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Caught on camera: Florida judge stands accused of choking court worker

“It is never appropriate … to put (one’s) hands around the neck of an employee.”

A judicial discipline board is recommending that the Florida Supreme Court immediately suspend a judge caught on tape last month angrily choking a clerk for not having paperwork ready when she wanted it, court records show.

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Circuit Judge Vegina T. “Gina” Hawkins, who sits in Fort Lauderdale, was charged Thursday with “inappropriate conduct” under the Florida Code of Judicial Conduct, showing an “unfitness to serve,” according to an investigative panel of the Judicial Qualifications Commission (JQC).

On June 11, “you instigated a physical confrontation with a court employee,” the JQC’s “notice of formal charges” to Hawkins says. The commission investigates misconduct accusations against judges.

“You sought out the confrontation by interrupting the employee’s work in another courtroom, and summoning him into a secure hallway, ” the charging document says. “As he walked through the door, you placed your hands around the neck of the employee and shook him. Your actions were captured on a courthouse security camera.

“The genesis of the conflict with the employee appears to have been your displeasure with the fact that he did not have your 2 p.m. docket available for you that morning.” Afterward, the two had “what appears to be a brief, but intense, discussion.”

Court filings show Hawkins is represented by Fort Lauderdale attorney J. David Bogenschutz, once described by the Sun-Sentinel as “the laywer judges, politicians, the wealthy and well-connected in Broward County often call upon in times of legal trouble.”

A message seeking comment was left with an assistant Thursday afternoon.

Gov. Rick Scott appointed Hawkins to the 17th Circuit Court in November 2018. The Nova Southeastern University law school grad had been an assistant state attorney.

In another filing, Hawkins apologized but explained she “merely invaded his personal space.” She also said she and the employee “were ‘fairly friendly,’ and described her actions as engaging in ‘jest,’ ” the filing said.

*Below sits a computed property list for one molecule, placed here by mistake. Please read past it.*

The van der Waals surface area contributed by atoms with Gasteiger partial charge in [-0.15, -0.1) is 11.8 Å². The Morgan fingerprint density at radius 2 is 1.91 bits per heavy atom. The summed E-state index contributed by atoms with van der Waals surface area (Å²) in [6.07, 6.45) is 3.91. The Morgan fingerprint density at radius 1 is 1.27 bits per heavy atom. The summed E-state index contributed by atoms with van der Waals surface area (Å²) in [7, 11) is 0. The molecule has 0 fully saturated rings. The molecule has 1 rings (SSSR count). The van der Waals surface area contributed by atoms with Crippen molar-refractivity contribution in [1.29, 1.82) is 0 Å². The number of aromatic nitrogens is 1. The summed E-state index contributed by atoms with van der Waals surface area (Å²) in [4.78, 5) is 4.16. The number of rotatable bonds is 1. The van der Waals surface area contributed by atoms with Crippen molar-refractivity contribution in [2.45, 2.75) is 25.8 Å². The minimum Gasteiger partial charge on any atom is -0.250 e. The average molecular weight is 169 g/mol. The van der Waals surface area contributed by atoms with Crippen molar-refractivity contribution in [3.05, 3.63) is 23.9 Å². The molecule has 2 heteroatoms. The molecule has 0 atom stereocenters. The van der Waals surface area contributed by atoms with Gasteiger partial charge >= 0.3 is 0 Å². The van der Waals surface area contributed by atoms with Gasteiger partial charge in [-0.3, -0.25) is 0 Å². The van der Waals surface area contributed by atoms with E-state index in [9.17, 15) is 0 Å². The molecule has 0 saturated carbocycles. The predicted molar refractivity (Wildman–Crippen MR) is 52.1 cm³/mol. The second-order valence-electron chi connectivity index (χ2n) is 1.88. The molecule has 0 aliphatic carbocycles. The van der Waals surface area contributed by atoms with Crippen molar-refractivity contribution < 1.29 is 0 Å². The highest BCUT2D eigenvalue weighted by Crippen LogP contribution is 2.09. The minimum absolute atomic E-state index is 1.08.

The JQC panel didn’t buy it, saying her explanation was “clearly refuted by the security video (and) by statements from the employee involved and others.”

In fact, the “employee involved did not describe the judge’s demeanor that morning as friendly or joking, but described her as ‘extremely upset.’ “

Another employee “described Judge Hawkins’ overall behavior as ‘unnecessarily unprofessional and unpredictable.’ “

In fact, Hawkins later acknowledged that “every move I made was wrong. It was improper … I take full responsibility for it.”

A suspension without pay would be a “draconian response to this several seconds-long incident,” Bogenschutz said in written objections filed later Thursday.

“She has an unblemished career as a prosecutor and private practitioner, as well as a police officer,” he said. “She has been a circuit judge, at the time of this incident, for approximately six months, beginning what – for all intents and purposes – appears to be an outstanding career on the Circuit Court of the 17th Judicial Circuit.”

Still, the JQC panel said it was “concerned by Judge Hawkins’ inability to understand that even in jest, her conduct was wholly inappropriate,” its suspension recommendation says.

“Within the judicial branch, as in civilian life, it is never appropriate for a person in a supervisory position to put their hands around the neck of an employee or subordinate and shake them.”

Written By

Jim Rosica is the Tallahassee-based Senior Editor for Florida Politics. He previously was the Tampa Tribune’s statehouse reporter. Before that, he covered three legislative sessions in Florida for The Associated Press. Jim graduated from law school in 2009 after spending nearly a decade covering courts for the Tallahassee Democrat, including reporting on the 2000 presidential recount. He can be reached at

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